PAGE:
It looks as if Provo's property taxes will stay the same for another year, thanks to a significant amount of economic development in the city.

In his tentative annual budget for the 1989-1990 fiscal year, Mayor Joe Jenkins told council members Tuesday that Provo is in "very good fiscal health" and is able to fund an increased budget through increased revenue.Jenkins has proposed a 9.1 percent budget increase over the current year's budget but said a 25 percent increase in sales tax revenue from economic development justifies the increase.

"We are very pleased. Our financial health will help us accomplish the things we haven't been able to do for the past few years," he said. "We feel like we have a bright future and we can see that in the attitudes of Provo citizens. I submit this budget to you and feel that it is frugal yet meets our needs."

A 13.5 percent increase, or $2.4 million has been proposed for the city's general fund. Most of that increase is due to Provo's debt service for road bonds and new library costs. Without the debt service, the increase is only The city has built up some reserve funds in the past few years and will continue to do so under the proposed budget, Jenkins said.

The vehicle replacement fund would get $100,000, so that "when vehicles reach their life expectancy, there will be funds available and we won't have to go searching. Vehicles are the first to suffer when budgets are tight."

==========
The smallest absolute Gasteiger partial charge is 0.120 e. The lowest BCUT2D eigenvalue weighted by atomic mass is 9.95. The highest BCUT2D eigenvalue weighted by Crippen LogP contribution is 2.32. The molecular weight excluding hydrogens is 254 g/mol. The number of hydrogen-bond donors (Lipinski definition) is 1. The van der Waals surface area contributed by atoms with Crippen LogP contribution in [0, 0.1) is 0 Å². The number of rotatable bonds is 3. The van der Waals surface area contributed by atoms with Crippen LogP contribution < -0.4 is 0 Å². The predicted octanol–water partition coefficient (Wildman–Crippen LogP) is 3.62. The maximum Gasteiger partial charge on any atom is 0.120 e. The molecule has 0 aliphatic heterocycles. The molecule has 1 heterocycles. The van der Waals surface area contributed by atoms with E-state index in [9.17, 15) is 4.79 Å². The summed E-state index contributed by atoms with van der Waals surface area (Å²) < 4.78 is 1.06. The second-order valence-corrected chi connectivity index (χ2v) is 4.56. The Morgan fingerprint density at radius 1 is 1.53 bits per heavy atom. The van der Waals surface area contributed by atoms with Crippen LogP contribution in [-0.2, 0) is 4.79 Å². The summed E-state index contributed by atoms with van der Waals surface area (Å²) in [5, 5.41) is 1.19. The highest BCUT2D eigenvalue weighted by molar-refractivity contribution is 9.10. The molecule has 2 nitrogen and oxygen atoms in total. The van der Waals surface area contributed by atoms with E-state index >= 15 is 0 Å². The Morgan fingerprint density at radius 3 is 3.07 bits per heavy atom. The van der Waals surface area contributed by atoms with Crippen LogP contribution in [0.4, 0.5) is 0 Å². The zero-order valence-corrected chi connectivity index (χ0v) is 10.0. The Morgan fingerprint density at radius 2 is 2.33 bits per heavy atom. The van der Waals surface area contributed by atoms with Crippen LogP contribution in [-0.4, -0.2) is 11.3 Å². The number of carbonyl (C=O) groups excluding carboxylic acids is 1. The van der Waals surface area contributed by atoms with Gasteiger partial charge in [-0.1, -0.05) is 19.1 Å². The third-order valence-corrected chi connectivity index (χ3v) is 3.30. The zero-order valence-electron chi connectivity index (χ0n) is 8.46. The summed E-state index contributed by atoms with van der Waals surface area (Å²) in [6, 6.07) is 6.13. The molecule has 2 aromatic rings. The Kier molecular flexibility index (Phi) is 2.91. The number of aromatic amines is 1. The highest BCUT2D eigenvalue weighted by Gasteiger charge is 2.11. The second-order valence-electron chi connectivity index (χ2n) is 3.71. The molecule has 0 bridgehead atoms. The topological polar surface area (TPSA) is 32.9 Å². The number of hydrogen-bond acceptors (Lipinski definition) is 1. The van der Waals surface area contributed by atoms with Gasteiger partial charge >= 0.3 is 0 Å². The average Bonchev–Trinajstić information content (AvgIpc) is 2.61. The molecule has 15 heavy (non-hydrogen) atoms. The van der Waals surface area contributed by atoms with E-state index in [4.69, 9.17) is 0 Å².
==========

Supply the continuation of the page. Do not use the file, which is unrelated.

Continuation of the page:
About $200,000 would be set aside for the city's insurance fund. That money would go toward becoming a self-insured city, which in turn will save Provo money on premiums.

The city's capital improvement fund would get a major boost under Jenkins' proposal. A little more than $230,000 would go toward upgrading the emergency dispatch system, the airport taxiways would get an additional $17,000 for improvements, $722,000 would go toward streets, curbs and gutters and beautification of University Parkway and $270,000 (interest from the city sanitation fund) would go toward building the city landfill.

The energy fund would get $3.5 million for power plant improvements and $1 million would go to the water fund to upgrade city water lines. The wastewater treatment plant would get $980,000 used to eliminate the smell that accompanies sewage treatment.

"We are excited about the budget and the future of Provo," Jenkins said.

Councilman Ron Last commended that mayor and said, "I'm glad you haven't come back and asked us to raise property taxes. We vowed to generate the funds from other areas and we have kept our promise not to raise taxes."

Council members will spend the next four to six weeks analyzing and developing a final budget.